I mean, in a week when Doctor Who got all the press attention we forget that it`s here that we`re dealing with the original `Time Lord`. In worship, we are lifted up and given a totally different perspective; which tells us that consequently, we have all the time in the world to be faithful. In worship, we are formed by his patience; his timeline. Again, this patience matters because it resists the temptation to control. Here we learn to temper our instinct to wield power over others… We learn to leave space for the often deeper and wiser processes of the Holy Spirit. This is the patience we learn as we bring to the Lord those people that matter to us… Those for whom we wait… those who have lost their way gone astray and it seems that there`s little we can do… but wait. In this sense patience is also therefore non-violent; it`s not coercive and it bears insult and injury entrusting the outcome to God.
And this is where the Parable leads us isn`t it? We would readily tidy things up; provide the Lord with a much better world; a far better administered Church. And like those slaves who would separate the wheat and the weeds; we would do so ignorant of the damage we would do when we ignore the overarching wisdom of God. Bishop Justin who died a martyr in the year 165, referred to what he called the “strange patience” of the Christians. He saw a body of people who had allowed their characters to be formed by the Holy Spirit; who made them patient. In their daily activities, they had come to embody the mind and attitude of Christ. So, for instance, they carried out their business dealings with patience….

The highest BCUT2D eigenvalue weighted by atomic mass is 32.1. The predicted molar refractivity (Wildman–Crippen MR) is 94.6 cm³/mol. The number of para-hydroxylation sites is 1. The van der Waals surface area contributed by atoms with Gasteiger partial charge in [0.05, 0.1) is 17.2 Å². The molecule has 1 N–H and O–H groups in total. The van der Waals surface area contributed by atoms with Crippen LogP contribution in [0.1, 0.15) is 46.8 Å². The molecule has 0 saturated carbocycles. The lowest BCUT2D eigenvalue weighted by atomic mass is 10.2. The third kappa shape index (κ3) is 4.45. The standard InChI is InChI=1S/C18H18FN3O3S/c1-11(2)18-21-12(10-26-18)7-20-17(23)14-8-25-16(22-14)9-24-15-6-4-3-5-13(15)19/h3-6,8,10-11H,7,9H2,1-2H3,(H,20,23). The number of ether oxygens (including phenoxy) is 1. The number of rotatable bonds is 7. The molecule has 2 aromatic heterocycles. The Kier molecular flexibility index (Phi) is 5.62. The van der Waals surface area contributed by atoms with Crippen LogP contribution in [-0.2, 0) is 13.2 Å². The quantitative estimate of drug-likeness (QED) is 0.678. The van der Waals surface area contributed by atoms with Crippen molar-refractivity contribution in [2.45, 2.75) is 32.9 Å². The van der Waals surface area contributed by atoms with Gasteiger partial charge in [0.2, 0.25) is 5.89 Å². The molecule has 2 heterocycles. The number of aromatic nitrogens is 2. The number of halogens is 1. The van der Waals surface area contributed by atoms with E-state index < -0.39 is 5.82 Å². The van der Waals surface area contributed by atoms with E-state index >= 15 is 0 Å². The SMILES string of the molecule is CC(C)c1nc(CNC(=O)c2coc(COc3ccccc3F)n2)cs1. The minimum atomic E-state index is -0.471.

They lived in a world hostile to their faith… they lived in a Church quite as mixed and problematic as our own. But each one and each gathering had become a window onto the character of God made known in Christ… because of this strange patience; this different way of being in the world.
So here`s something worth praying with this morning. Pray for the grace of patience in the little things as well as what we regard as the big things. Pray for a patience that others might regard as `strange`… that will speak of the patient God. Give thanks for the patience you have received from the Lord and from others…. And remember that it`s often the casual encounters where we refuse to rush or where we accept waiting just a little longer; it`s often in these times that we become bearers of the patient character of God. Go to it.